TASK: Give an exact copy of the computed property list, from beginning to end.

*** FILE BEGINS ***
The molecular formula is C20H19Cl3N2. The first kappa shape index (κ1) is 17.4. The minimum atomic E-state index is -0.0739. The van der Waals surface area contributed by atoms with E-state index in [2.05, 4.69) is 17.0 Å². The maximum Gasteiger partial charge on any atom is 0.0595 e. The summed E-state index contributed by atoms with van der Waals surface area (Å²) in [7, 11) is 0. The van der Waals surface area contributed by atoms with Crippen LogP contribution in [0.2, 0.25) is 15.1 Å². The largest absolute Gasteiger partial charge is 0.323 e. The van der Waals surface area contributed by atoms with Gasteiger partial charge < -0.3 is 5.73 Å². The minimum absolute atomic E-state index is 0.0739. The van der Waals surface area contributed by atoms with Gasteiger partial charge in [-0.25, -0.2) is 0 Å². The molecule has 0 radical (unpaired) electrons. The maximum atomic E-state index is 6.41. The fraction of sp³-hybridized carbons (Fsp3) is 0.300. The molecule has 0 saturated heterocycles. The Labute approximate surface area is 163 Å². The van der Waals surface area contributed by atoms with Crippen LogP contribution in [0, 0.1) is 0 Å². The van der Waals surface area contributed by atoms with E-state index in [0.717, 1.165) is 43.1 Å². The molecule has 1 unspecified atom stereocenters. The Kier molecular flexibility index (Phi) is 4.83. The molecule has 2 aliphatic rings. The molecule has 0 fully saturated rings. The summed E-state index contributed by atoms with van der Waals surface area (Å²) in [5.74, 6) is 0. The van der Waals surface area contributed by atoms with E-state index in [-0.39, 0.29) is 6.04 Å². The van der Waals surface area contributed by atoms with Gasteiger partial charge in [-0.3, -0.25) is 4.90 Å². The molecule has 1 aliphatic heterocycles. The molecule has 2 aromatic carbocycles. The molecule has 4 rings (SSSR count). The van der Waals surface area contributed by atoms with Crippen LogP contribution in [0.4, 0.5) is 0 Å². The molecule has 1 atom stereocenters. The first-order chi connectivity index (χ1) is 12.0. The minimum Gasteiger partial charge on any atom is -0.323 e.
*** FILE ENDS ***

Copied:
The molecular formula is C20H19Cl3N2. The first kappa shape index (κ1) is 17.4. The minimum atomic E-state index is -0.0739. The van der Waals surface area contributed by atoms with E-state index in [2.05, 4.69) is 17.0 Å². The maximum Gasteiger partial charge on any atom is 0.0595 e. The summed E-state index contributed by atoms with van der Waals surface area (Å²) in [7, 11) is 0. The van der Waals surface area contributed by atoms with Crippen LogP contribution in [0.2, 0.25) is 15.1 Å². The largest absolute Gasteiger partial charge is 0.323 e. The van der Waals surface area contributed by atoms with Gasteiger partial charge < -0.3 is 5.73 Å². The minimum absolute atomic E-state index is 0.0739. The van der Waals surface area contributed by atoms with Gasteiger partial charge in [-0.25, -0.2) is 0 Å². The molecule has 0 radical (unpaired) electrons. The maximum atomic E-state index is 6.41. The fraction of sp³-hybridized carbons (Fsp3) is 0.300. The molecule has 0 saturated heterocycles. The Labute approximate surface area is 163 Å². The van der Waals surface area contributed by atoms with Crippen LogP contribution in [0, 0.1) is 0 Å². The van der Waals surface area contributed by atoms with E-state index in [0.717, 1.165) is 43.1 Å². The molecule has 1 unspecified atom stereocenters. The Kier molecular flexibility index (Phi) is 4.83. The molecule has 2 aliphatic rings. The molecule has 0 fully saturated rings. The summed E-state index contributed by atoms with van der Waals surface area (Å²) in [5.74, 6) is 0. The van der Waals surface area contributed by atoms with E-state index in [-0.39, 0.29) is 6.04 Å². The van der Waals surface area contributed by atoms with Gasteiger partial charge in [-0.3, -0.25) is 4.90 Å². The molecule has 1 aliphatic heterocycles. The molecule has 2 aromatic carbocycles. The molecule has 4 rings (SSSR count). The van der Waals surface area contributed by atoms with Crippen LogP contribution in [0.4, 0.5) is 0 Å². The molecule has 1 atom stereocenters. The first-order chi connectivity index (χ1) is 12.0. The minimum Gasteiger partial charge on any atom is -0.323 e.